Surveillance

Lawmakers Skeptical Whether Obama Will Actually Reform NSA

Some weren't encouraged by meeting with president

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President Obama met with hand-picked lawmakers at the White House on Thursday to discuss the National Security Agency's controversial spying programs, the main event of a week full of meetings at the White House focusing on potential reforms for the maligned federal agency.

The gathering in the Roosevelt Room occurred ahead of Obama's planned announcement of possible NSA reforms the administration hopes to push out before his State of the Union address at the end of the month. It included top defenders of NSA surveillance, such as Sen. Dianne Feinstein, D-Calif., as well as loud critics, such as Rep. Jim Sensenbrenner, R-Wis.

At least some of the lawmakers left the meeting unconvinced that the president is going to do enough to curtail the NSA's activities. House Judiciary Committee Chairman Bob Goodlatte, R-Va., said "it's increasingly clear that we need to take legislative action to reform" the NSA's intelligence gathering.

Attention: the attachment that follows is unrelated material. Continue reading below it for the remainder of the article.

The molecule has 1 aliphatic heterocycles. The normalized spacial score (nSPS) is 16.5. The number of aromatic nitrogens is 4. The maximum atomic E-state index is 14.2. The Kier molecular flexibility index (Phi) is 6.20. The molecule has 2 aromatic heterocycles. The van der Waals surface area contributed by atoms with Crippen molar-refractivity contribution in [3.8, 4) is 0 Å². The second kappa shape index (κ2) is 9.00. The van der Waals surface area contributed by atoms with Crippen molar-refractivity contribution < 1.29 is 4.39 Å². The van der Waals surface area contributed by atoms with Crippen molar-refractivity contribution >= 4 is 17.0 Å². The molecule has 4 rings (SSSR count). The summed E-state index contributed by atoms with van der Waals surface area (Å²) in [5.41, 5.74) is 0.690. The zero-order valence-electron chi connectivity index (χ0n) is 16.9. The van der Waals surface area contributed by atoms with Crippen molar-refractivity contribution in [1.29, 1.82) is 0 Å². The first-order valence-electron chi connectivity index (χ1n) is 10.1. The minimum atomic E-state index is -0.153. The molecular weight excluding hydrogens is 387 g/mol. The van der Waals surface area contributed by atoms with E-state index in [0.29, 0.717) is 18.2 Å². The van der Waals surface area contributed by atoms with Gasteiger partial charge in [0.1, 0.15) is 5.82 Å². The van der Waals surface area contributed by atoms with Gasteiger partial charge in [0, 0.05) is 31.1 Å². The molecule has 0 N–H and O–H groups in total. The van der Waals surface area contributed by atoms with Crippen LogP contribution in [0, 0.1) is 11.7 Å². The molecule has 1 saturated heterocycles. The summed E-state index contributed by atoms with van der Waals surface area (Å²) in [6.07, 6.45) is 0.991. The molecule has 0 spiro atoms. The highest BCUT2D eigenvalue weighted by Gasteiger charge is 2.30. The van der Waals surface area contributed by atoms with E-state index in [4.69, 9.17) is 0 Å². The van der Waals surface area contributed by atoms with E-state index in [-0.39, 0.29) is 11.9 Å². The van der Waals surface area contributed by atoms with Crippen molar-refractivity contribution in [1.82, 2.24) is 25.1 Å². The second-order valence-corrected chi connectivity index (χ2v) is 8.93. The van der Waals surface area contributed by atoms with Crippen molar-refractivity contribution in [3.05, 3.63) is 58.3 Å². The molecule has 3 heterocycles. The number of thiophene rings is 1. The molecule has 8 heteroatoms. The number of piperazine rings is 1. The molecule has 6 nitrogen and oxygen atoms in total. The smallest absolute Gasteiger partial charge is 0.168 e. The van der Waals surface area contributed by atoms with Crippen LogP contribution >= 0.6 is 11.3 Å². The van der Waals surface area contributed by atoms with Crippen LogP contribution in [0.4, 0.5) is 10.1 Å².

"If the president believes we need a bulk collection program of telephone data, then he needs to break his silence and clearly explain to the American people why it is needed for our national security," Goodlatte said in a statement. "Americans' civil liberties are at stake in this debate."